Before conducting my research methods, I narrowed in my target audience to faculty and staff. I saw that there could be a great opportunity for students to learn and have their minds opened up to diversity and inclusion (or D&I) values and resources available to them through their connections with faculty/staff. However, I first wanted to see if my fellow students felt the same way or what their experiences were when interacting with faculty/staff on campus. Then what faculty/staff knew about the resources offered to them through the Office for Diversity  & Inclusion. Then find out the barriers to why they weren't being taken advantage of (which was presented to me from my survey to faculty/staff). Using the IDEO Research Method cards, I conducted the following:
Method 1
Some people, I approached while walking around the union on campus, but I soon realized, people did not like to be approached or asked to stop and fill things out. They were either busy or trying to eat in peace before they had to go to their next class, or were on their way to class, or probably didn't want to get trapped into something so they just kept on walking. So most answers I received through a collective questionnaire that participants could fill out and submit online. This happened because there was a group of us who had relatively simple/basic questions that we needed to ask students. We decided to combine our efforts, taking a role in producing handouts with some basic context for what was going to be asked of them and both a QR code and link to the questionnaire with the incentive to have a chance to win a $50 Amazon gift card (supplied by one of my fellow classmates). I asked for their first name, age, major, and 'Would you say that professors/faculty on this campus have impacted or changed your views or perspectives (e.g. current events or social issues)? How, Why or Why not?'
The answers I received were all across the board. Samuel, 23 years old who is majoring in computer science, said that his classes are so large he doesn't have any idea of his professor's opinions and most of them are 'research professors' so they're specifically hired to teach and not share opinions. Then Kayla, age 22 in the engineering program, said that even though her classes are smaller, she hasn't felt comfortable enough to put herself out there to get to know her professors more. She also feels that there already are other students in the class who are close to the professor, "So I don't feel like they need to get to know me. " Whether they said yes or no or any specific details of their particular circumstance it still showed me that there was an opportunity the only difference was that at times it was being taken advantage of like Meeghan, age 19 a Psychology major, who says, "The Professors/faculty have definitely impacted my views and perspectives of both college and the world around me". Or like the other experiences mentioned before, where the opportunity for faculty/staff to have a positive impact on the students wasn't being utilized to its fullest potential.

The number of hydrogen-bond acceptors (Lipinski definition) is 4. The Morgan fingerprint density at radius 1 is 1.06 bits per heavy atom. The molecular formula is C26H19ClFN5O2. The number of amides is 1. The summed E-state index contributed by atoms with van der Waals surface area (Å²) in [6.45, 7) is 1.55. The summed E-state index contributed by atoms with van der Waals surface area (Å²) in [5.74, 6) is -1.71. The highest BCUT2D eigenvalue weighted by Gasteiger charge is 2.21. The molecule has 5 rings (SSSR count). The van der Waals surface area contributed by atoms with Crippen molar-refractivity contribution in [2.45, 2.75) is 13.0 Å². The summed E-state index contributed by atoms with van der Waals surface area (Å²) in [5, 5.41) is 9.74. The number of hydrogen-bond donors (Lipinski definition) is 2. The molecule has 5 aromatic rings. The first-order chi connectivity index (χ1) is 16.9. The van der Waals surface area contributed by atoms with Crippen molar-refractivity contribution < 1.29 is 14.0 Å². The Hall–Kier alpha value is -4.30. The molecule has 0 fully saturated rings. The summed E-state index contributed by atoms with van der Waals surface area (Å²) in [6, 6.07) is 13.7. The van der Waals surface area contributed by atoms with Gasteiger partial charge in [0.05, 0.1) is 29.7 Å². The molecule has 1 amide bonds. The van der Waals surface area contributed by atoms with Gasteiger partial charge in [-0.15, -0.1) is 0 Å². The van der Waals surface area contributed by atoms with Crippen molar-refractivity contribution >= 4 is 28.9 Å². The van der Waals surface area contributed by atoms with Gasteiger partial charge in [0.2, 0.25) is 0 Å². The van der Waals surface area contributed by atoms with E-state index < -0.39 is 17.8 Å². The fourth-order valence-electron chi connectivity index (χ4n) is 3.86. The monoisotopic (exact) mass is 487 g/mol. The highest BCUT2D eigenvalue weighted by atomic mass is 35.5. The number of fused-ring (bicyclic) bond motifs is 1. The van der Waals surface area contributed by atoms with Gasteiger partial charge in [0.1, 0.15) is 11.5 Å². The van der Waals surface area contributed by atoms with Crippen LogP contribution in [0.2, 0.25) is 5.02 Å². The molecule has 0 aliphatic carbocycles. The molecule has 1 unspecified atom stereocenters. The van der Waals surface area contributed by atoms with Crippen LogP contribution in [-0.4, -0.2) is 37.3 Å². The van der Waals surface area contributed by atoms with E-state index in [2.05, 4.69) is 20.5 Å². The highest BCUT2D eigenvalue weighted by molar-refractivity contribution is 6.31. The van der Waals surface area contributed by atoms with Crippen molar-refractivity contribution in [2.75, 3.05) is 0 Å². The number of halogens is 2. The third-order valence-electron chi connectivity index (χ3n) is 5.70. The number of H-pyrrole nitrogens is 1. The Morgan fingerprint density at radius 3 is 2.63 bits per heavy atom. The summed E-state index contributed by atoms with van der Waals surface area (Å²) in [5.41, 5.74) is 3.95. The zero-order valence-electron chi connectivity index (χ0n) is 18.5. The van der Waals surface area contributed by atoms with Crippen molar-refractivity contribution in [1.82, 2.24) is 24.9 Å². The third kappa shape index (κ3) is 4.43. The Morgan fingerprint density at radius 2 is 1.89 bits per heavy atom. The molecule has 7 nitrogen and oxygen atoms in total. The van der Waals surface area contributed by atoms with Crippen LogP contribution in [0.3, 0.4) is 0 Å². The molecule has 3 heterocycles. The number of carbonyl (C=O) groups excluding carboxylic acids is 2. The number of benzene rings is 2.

Method 2 
Here I created a survey through Google Forms, first asking information about them, what their position was, and how long have they been at this particular university. I then lead with questions that would determine how they received information about D&I if they have ever. How they felt about D&I, was it important to them or something they felt comfortable discussing? Then I think the most vital information I received was how interested they were in the resources offered to them by the Office for D&I. I was able to get answers from 27 participants ranging from professors, advisors, assistant professors, the Director of Communications, an undergraduate recruiter for Walton, and even a visiting Senior Instructor. 
Method 3 
This was a follow-up interview with those who were able to continue to be participants, but who also valued D&I high on a scale of 1 to 5. This also correlated with a high interest in the D&I resources like the training programs and workshops. We discussed the top barriers that prevented them from attending them and dissected the biggest one with the IDEO Method of the Five Whys. 
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